On the outside, we may not always have a choice about what happens to us, but on the inside we always have a choice about how we respond.
The Alexander Technique gives us a way to stop and choose how to react to the stimuli we are presented with; we can choose the habitual and familiar, or we can choose to move forward and up into the Unknown. From this place of freedom of choice, we can learn to choose whether to let Principle or feelings be our guide, and we can learn how to move forward in a new, more positive way.
As a performing musician, I am quite familiar with the feelings of dread and anxiety that can accompany the prospect of exposing my innermost Self in front of an audience, facing unknown and unpredictable outcomes. Thankfully, I have been able to overcome those horribly uncomfortable feelings many times, turning them into positive excitement and successful performances, and the more I practice facing and accepting the fears, the better I get at doing this. The Alexander Technique has helped me immensely with this, and it has brought me great joy – both during and after performances. (See my blogpost on performance anxiety here: http://balanceandharmonyat.blogspot.com/2012/05/how-to-manage-performance-anxiety-with.html)
When I was a beginning Alexander Teacher with very little experience, I was presented with multiple opportunities which elicited a similar fear response, and I was also able to overcome them to good advantage. Some of those moments felt like being thrown off of a cliff and being asked to fly with wings I was unaware that I had. Or being thrown into a pool of water at the deep end, unaware that something in me already knew how to swim.
I sometimes look at life and see it as a school for learning how to accomplish or manifest into reality what seems to be utterly impossible. I see the Alexander Technique as a tool for learning this extremely valuable skill in a very conscious way. It is a tool for bravery – for helping us move through the inevitable hellish moments of life with greater ease and grace.
I am so grateful when I look back and see that every single time life has confronted me with a stimulus to learn something the “hard” way (through difficulty, suffering, and fear), something in me has in fact carried me through to the other side, and I have emerged from the trial with a deeper understanding and greater strength.
Learning to trust that “something” that carries us through – it doesn’t really matter so much what we call it – is where the real work and art of living takes place. It has been said, “Living is not for the faint of heart”!
The practice of being confronted with the seemingly impossible, facing the fear, and making conscious, principled choices about how to deal with the stimulus, is a practice that it would be better not to ignore, although most people do, most of the time.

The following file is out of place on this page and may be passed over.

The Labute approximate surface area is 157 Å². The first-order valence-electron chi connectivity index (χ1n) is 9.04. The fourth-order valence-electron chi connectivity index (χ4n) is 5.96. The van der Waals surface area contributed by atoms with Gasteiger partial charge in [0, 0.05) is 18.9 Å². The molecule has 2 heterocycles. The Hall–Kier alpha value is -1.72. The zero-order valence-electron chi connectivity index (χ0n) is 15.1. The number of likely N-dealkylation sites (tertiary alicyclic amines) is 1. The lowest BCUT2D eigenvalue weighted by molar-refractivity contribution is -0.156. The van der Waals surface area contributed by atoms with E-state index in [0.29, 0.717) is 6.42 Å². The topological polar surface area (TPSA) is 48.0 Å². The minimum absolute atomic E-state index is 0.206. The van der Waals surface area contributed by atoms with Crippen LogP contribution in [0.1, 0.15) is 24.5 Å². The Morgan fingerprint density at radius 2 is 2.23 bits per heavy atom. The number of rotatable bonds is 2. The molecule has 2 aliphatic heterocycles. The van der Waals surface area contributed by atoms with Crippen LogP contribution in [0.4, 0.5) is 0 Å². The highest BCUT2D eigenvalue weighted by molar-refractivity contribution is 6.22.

F.M. Alexander said, “Anyone can do what I did, if they do what I did. But nobody wants the discipline.” The first part of that quote used to be the more important part for me, because I wanted very much to know what he did, and how to do it; now I find myself even more interested in the second part. The practice of increasing our conscious awareness and making principled choices in the face of fear and discomfort is the most difficult, but the most important, discipline.
We don’t have to engage in this kind of self-discipline. But, I personally choose to do so often, because I know that someday I will be confronted with what seems to be the most impossible thing and the greatest Unknown: my own death. And I do believe that the death of this body I inhabit is inevitable! I don’t know with absolute certainty what will happen when it dies, but it is possible that the prospect of no longer existing in material form (or otherwise? can I really know with absolute certainty? can anyone?) may fill me with the greatest fear response I have ever before experienced. What if that moment suddenly presents me with the opportunity for a performance of a lifetime? What if I will be called upon again to do something that seems utterly impossible, and more difficult than everything that has come before?
I would like to have a peaceful, positive experience of death when the time comes. To me, one way to increase the odds of having that experience (not necessarily the only way or the only right way) could be to see this lifetime as a rehearsal, a learning, a preparation for that moment. People say, “Life is not a rehearsal,” but it is possible that this really means: learn how to perform Life well NOW, so that when death comes, it’s just another moment to enjoy. The rehearsal is the performance, and the performance is the rehearsal.
In any case, when death comes, I would like to be prepared as much as possible; I would like to have my “trust muscles” so strong by then, that I won’t hesitate to fly off the cliff or dive off the diving board, into the vast, beautiful, heavenly Unknown. And since I don’t know when that moment will come, I am preparing in earnest. I don’t want to fall off the cliff to my destruction, and I don’t want to drown. I want to rise above my fear, and overcome the challenge.
For this reason, I am grateful for every opportunity life offers me to practice dying (living) well, no matter how difficult, seemingly impossible, or painful.
“Those who die before dying do not die when they die.” – German proverb
I would love to hear your responses to this blogpost. I welcome your comments!
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